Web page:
Following are snippets of the top new stories posted over the past week on charismamag.com. We encourage you to visit the links to read the stories in full.
Dolly Parton isn’t taking a recent dream she had lightly. The iconic country music star says the dream she received months ago is a staunch warning for believers everywhere.
She composed the song called “Don’t Make Me Come Down There” and, instead of receiving gifts for her birthday on Jan. 19, she wanted to give the new tune as a gift to the world.
“I finished it as things would come to me, and I just felt like I should drop it on my birthday,” Parton says. “It is a song that came to me in a dream and I felt like it was worth putting out there. It’s something special. Well, it’s special to me.”
Many Christians pray for spiritual awakening, and that’s good. But I wonder if we realize how disruptive revival will be when it hits us like a tsunami. If you read accounts of previous revivals, three things become obvious: (1) revival requires a lot of work; (2) it’s always chaotic; and (3) it offends religious people. It’s not always welcome in traditional churches.
Just read the account of the revival in Samaria in the book of Acts. There was nothing orderly about it. Because the Samaritans had been entrenched in occult practices, many of them were set free from demons—and the evil spirits were “coming out of them shouting with a loud voice” (Acts. 8:7). Then, after the apostles arrived from Jerusalem, a prominent sorcerer named Simon offered to buy the Holy Spirit’s power, and Peter rebuked him. The arrival of Christianity completely unplugged Simon’s deception.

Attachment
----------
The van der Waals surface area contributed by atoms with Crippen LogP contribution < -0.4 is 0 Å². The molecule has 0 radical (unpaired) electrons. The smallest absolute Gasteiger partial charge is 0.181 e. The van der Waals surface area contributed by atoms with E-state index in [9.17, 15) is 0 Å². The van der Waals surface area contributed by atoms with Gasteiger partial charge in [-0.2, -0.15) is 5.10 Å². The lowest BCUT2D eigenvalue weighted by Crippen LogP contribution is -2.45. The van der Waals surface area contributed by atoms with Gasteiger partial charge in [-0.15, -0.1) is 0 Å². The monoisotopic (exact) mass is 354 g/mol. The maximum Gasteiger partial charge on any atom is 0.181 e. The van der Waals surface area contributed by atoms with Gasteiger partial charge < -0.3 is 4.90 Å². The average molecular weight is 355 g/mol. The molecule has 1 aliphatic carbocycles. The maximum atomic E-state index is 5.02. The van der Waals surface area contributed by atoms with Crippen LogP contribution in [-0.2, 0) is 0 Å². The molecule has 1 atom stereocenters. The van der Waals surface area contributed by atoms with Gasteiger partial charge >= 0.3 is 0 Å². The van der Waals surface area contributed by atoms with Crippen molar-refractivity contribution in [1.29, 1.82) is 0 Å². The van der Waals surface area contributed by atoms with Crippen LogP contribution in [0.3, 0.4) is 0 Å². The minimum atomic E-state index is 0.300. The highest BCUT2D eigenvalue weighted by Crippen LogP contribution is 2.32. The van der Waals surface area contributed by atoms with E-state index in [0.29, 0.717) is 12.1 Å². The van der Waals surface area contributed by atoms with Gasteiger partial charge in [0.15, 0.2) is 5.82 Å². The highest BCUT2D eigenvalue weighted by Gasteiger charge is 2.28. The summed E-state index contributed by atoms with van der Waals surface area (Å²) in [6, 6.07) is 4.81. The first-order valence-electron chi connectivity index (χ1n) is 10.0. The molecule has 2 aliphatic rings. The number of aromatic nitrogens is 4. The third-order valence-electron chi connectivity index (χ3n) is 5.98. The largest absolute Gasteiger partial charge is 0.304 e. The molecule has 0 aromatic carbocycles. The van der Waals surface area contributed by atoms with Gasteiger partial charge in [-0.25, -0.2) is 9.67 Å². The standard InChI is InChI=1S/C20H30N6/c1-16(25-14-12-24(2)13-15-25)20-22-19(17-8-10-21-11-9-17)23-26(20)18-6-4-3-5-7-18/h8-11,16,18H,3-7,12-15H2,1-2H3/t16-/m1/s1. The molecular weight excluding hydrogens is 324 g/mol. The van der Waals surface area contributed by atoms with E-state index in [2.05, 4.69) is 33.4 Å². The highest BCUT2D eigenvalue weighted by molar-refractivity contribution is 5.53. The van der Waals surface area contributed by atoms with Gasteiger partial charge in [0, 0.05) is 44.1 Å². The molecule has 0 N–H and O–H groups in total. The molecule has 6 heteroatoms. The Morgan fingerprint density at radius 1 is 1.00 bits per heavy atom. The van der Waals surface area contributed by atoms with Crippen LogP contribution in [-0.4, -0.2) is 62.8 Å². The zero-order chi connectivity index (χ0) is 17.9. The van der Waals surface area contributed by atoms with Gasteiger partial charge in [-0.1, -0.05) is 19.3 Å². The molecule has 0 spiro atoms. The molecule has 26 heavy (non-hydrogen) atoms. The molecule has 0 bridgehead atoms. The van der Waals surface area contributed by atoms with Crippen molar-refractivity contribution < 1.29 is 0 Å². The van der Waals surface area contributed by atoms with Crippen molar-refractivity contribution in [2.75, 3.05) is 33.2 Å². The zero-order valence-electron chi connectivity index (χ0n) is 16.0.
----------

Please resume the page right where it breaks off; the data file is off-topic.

When the Azusa Street revival began in Los Angeles in 1906, many mainstream Christians labeled it a heresy, either because they didn’t believe in speaking in tongues, or because white Christians were worshipping in the same building with Black believers.
The first reason was that it was taking him away from his main ministry objective—the saving of lost souls. And, he wrote, “The second reason I stepped away is because I do not want to be on at the same time as a certain other guest. It has to do with his association with two false preachers. I went to him—as Jesus taught, privately. I implored this person to deal with these counterfeit voices. He did not agree with my counsel. One of these false ministers is called a prophet and another that is called a seer. Why am I so adamant about these false prophets? Once again, you will see it has everything to do with preaching the gospel.”
The blog article has caused a major firestorm in the body of Christ on social media, as Murillo called out evangelists Kat Kerr and Robin D. Bullock as “false prophets.” Murillo followed up with another article saying that he would not back down from his original words and would stand by what he said.
Was Mario Murillo right to publicly rebuke certain contemporary “prophets? The answer is clear, not only from Scripture, but also from history.
In fact, there is an example from history with amazing parallels to this situation.
Peter Cartwright (1785-1872), for example, was a circuit-riding Methodist revivalist who saw great revival and thousands come to Christ during his many years of ministry. He also encountered and contended with a prophetic movement that based its beliefs and actions on visions, dreams, prophecies and supposed angelic visitations.
Christian married couples, like everyone else in the world, can have their ups and downs. The pressures at work, home and family can mount a pile so high you barely see your spouse on the other side. God created marriage and He longs for you to have a healthy, thriving marriage that produces much fruit.
With that in mind, Charisma magazine sat down with marriage coaches Stephen and Jenny Weaver to hear some tips on keeping a marriage fun, fresh and filled with God.